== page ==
Despite profuse flowering, ‘Hass’ avocado (Persea americana Mill.) yields are low because of excessive flower and fruit abscission. Whether the dynamics of flower and fruit abscission are influenced by or contribute to alternate bearing, the production of a heavy on-crop followed by a light off-crop that is characteristic of many avocado cultivars, remains unresolved. The objective of this research was to determine whether abscission of reproductive structures from ‘Hass’ avocado trees during specific developmental stages, including flowering, fruit development, and fruit maturity, was influenced by crop status of the current or preceding year. Abscised reproductive structures were collected from commercially bearing trees during two complete crop years. Flower abscission began at about the same time but peaked 1 month later in the off-crop year compared with the on-crop year. Peak abscission rates were lower during the off-crop year than the on-crop year (compare 1836 ± 403 to 5378 ± 856 flowers per day and 50 ± 18 to 280 ± 23 immature fruit per day, respectively). The off- or on-crop status of the tree did not influence the percentage fruit set, average fruit diameter, or biomass of individual fruit that abscised at similar phenological stages. Furthermore, flower and fruit abscission were not influenced by the number of mature fruit from the previous year's crop. In both years of the research, as immature fruit abscission declined, abscission of the preceding year's crop increased, indicating that the processes were controlled independently. During the study, neither weather conditions nor tree nutrient status were associated with key abscission events. Taken together, these results provide evidence that the previous year's yield does not influence flower or fruit abscission and the seasonal abscission of reproductive structures is an independent process that does not contribute to alternate bearing of ‘Hass’ avocado.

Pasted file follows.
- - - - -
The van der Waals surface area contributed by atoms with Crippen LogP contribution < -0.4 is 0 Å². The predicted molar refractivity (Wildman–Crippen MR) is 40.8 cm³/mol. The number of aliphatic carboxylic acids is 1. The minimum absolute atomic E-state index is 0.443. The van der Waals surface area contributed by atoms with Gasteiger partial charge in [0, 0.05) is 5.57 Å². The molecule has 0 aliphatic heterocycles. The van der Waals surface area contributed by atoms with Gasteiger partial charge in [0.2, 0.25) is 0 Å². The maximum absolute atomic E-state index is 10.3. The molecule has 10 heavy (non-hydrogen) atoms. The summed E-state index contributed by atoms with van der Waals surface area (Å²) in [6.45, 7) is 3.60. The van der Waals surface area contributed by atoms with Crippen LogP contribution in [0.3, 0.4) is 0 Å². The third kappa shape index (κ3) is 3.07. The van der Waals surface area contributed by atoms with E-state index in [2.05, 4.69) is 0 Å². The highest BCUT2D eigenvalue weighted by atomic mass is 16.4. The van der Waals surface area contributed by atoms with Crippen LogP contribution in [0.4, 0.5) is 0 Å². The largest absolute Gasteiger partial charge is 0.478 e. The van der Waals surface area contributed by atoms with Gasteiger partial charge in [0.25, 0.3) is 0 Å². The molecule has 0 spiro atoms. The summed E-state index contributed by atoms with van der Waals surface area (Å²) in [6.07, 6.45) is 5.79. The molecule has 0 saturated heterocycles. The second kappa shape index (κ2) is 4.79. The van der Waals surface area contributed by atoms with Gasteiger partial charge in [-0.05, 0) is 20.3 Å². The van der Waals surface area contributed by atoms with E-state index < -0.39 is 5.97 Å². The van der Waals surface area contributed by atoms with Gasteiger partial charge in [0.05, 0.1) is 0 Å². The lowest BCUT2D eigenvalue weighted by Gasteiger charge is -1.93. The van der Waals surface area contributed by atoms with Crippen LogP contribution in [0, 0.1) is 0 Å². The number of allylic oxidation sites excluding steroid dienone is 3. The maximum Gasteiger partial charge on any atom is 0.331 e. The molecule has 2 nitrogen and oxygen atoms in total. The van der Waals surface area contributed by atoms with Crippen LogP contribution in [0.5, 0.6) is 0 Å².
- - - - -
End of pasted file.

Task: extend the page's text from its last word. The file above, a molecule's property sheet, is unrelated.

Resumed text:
Despite a theoretical capacity of 32.5 t·ha−1 of fruit with 17% oil content (Wolstenholme, 1986), the 10-year worldwide average avocado yield from 1993 to 2002 was only 8.7 t·ha−1 (Avocadosource.com, 2003). Studies have demonstrated that increased flower and fruit abscission can occur as a result of numerous factors, including temperature extremes, nutritional deficiencies, and genetic factors. Even with optimal conditions, avocado flower and fruit abscission is still excessive. Avocado trees are physiologically capable of bearing larger crops.